Matt Helmers, associate professor of agricultural and biosystems engineering, and Antonio Mallarino, professor of agronomy, have been studying the amount of nitrates that pass through soil into tiling systems from several different types of crops and fertilizer treatments for the past three summers.
The research is funded by the Iowa Department of Agriculture and Land Stewardship and Iowa State's Leopold Center for Sustainable Agriculture.
They found that certain practices can minimize the amount of nitrogen and nitrates that leach from the field into the drainage tiles.
"One of the biggest things we found is that when alternative biomass sources like switchgrass are grown, even when they use fertilizer, we see dramatically lower nitrate concentrations (in the drainage water)," said Helmers.
The research compared fields that were planted with continuous corn while harvesting just the grain; continuous corn taking the grain and stover; and planting continuous corn taking all possible biomass from the fields. Half of those fields were treated with fertilizer and the other half with manure.
Other fields tested systems that rotate corn and soybeans, and others looked at switchgrass plots that received nitrogen fertilizer.
The results showed that fields planted in continuous corn and treated with fertilizer had the most amount of nitrates leach below the crop root zone into the tile system.
The fields with the least amount of nitrates that leached through the soil were planted in switchgrass and treated with fertilizer or manure.
Helmers says that while switchgrass allows less nitrogen to leach into the soil, farmers need reason plant it.
"Right now, there is not necessarily an economic market for (switchgrass)," said Helmers.
"What we're trying to do is evaluate what might be the environmental benefits of that type of land use," he said. "I think that may be able to inform future policy.
"If we pursue a strategy for additional biofuels from various biomass feedstocks, we need to know what the environmental impacts of those different feedstocks are, because that may play into federal policy," Helmers said.
"If there is enough societal benefit and water quality benefit from growing switchgrass on these soils, there may be potential incentives for producers to grow (switchgrass)," he said.
Helmers estimates that at least a third and possibly as much as half of all farmland in Iowa use tile systems to drain excess water from the fields.
Nitrates that leach into the soil can affect Iowa communities that depend on the rivers for clean drinking water, Helmers says.
Nitrates that leach into the soil and are carried downstream are believed to contribute to a dead zone in the Gulf of Mexico where few plants or animals survive.
Overall, there is need for additional information on how biomass feedstock production systems impact nitrate leaching, said Helmers.
"We do frequently get questions about what is the nitrate level leaching from grassland systems compared to corn and soybean," said Helmers.
Matt Helmers | EurekAlert!
Microjet generator for highly viscous fluids
13.02.2018 | Tokyo University of Agriculture and Technology
Sweet route to greater yields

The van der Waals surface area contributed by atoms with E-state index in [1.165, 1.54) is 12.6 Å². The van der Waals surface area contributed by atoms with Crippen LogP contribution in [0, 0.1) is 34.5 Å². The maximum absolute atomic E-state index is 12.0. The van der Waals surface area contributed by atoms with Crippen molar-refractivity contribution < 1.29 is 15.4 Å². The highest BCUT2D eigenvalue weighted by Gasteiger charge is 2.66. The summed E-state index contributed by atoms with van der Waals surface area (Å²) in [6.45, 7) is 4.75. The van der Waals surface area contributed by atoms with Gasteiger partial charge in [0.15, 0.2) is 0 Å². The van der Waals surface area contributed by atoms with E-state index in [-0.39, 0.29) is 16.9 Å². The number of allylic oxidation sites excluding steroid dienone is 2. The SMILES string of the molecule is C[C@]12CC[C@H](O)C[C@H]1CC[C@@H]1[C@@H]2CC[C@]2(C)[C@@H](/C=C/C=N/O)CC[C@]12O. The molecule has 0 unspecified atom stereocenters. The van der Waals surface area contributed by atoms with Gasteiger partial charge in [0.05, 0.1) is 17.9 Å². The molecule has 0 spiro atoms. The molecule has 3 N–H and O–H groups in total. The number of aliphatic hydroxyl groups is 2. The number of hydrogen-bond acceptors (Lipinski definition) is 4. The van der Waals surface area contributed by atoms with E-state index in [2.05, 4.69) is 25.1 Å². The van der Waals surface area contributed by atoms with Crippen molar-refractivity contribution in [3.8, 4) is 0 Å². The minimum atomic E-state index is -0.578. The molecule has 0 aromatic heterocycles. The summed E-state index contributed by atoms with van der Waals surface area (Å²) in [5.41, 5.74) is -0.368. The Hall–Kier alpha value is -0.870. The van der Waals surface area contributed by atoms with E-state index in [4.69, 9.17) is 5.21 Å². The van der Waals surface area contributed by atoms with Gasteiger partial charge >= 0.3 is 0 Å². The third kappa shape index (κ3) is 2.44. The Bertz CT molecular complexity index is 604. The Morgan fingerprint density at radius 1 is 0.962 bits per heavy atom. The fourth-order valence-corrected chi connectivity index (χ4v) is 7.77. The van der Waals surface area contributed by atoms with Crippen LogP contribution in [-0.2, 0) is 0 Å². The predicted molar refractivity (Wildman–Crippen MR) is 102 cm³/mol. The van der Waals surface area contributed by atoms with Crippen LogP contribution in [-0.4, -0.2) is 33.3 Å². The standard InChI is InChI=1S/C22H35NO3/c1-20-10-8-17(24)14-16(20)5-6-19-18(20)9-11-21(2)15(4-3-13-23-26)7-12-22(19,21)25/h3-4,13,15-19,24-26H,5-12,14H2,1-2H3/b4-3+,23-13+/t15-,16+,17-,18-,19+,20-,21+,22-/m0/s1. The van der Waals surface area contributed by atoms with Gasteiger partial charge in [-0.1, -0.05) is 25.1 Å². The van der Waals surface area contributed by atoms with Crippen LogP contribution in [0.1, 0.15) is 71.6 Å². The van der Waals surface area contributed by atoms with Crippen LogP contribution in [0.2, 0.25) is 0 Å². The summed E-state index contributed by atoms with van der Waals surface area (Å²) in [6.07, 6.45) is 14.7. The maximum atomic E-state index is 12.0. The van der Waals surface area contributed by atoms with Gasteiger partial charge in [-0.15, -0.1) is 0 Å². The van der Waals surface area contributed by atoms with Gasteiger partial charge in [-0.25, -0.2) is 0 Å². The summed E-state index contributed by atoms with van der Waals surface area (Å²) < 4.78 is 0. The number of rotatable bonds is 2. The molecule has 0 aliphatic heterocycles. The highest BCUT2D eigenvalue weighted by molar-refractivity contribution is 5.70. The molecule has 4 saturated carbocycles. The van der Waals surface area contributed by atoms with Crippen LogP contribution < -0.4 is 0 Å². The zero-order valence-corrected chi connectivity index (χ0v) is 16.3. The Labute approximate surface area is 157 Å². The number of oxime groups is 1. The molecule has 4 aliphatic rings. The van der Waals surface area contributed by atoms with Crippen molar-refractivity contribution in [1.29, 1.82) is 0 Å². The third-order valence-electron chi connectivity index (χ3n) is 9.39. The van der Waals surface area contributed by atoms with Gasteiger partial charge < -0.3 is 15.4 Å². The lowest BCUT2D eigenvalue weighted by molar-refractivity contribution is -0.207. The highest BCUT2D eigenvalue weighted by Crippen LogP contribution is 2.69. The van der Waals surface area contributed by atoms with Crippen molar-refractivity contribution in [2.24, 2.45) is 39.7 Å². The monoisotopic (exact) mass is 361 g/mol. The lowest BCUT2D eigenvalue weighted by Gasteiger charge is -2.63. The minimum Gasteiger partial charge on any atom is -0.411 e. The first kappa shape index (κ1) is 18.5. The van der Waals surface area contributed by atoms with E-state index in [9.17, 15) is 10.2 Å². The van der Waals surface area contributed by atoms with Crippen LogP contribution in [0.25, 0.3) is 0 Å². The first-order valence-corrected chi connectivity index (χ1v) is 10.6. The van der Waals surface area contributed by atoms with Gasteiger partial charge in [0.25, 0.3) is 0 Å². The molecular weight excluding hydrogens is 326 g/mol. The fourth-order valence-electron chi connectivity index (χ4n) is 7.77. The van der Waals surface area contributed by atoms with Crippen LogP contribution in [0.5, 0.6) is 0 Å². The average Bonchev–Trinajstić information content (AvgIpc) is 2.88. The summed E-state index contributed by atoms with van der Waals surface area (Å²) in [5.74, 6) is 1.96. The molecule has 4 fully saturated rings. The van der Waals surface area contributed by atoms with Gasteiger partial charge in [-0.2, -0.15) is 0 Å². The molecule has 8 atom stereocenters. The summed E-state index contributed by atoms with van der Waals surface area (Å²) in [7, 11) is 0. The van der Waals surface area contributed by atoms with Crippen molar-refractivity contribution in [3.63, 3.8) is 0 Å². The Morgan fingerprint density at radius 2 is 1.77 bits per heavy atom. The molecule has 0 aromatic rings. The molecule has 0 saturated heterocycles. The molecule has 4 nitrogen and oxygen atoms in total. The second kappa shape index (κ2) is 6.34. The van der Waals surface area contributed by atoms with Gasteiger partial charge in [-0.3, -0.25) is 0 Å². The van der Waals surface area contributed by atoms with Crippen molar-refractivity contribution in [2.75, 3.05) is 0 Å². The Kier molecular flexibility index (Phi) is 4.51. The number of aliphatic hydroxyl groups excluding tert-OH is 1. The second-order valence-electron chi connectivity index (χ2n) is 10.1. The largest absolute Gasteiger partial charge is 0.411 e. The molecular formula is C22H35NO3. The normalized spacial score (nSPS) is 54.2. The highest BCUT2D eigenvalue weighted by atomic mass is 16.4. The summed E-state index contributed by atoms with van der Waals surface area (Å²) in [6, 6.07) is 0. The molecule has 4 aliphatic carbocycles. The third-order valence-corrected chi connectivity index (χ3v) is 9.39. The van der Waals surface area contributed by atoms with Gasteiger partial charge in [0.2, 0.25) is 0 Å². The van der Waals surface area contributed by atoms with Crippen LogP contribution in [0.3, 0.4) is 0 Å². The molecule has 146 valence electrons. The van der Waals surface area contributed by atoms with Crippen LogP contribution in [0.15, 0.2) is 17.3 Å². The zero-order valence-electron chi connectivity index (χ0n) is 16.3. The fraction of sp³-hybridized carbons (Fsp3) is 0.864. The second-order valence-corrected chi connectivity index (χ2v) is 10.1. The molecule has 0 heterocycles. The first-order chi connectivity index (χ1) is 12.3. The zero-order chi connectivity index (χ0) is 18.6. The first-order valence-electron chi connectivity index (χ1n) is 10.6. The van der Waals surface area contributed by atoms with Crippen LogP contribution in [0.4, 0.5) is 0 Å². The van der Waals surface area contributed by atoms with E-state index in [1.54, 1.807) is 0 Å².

08.02.2018 | Rothamsted Research
A newly developed laser technology has enabled physicists in the Laboratory for Attosecond Physics (jointly run by LMU Munich and the Max Planck Institute of Quantum Optics) to generate attosecond bursts of high-energy photons of unprecedented intensity. This has made it possible to observe the interaction of multiple photons in a single such pulse with electrons in the inner orbital shell of an atom.
In order to observe the ultrafast electron motion in the inner shells of atoms with short light pulses, the pulses must not only be ultrashort, but very...
A group of researchers led by Andrea Cavalleri at the Max Planck Institute for Structure and Dynamics of Matter (MPSD) in Hamburg has demonstrated a new method enabling precise measurements of the interatomic forces that hold crystalline solids together. The paper Probing the Interatomic Potential of Solids by Strong-Field Nonlinear Phononics, published online in Nature, explains how a terahertz-frequency laser pulse can drive very large deformations of the crystal.
By measuring the highly unusual atomic trajectories under extreme electromagnetic transients, the MPSD group could reconstruct how rigid the atomic bonds are...
Quantum computers may one day solve algorithmic problems which even the biggest supercomputers today can’t manage. But how do you test a quantum computer to...
For the first time, a team of researchers at the Max-Planck Institute (MPI) for Polymer Research in Mainz, Germany, has succeeded in making an integrated circuit (IC) from just a monolayer of a semiconducting polymer via a bottom-up, self-assembly approach.
In the self-assembly process, the semiconducting polymer arranges itself into an ordered monolayer in a transistor. The transistors are binary switches used...
Breakthrough provides a new concept of the design of molecular motors, sensors and electricity generators at nanoscale
Researchers from the Institute of Organic Chemistry and Biochemistry of the CAS (IOCB Prague), Institute of Physics of the CAS (IP CAS) and Palacký University...
15.02.2018 | Event News
13.02.2018 | Event News
12.02.2018 | Event News
23.02.2018 | Physics and Astronomy
23.02.2018 | Health and Medicine
23.02.2018 | Physics and Astronomy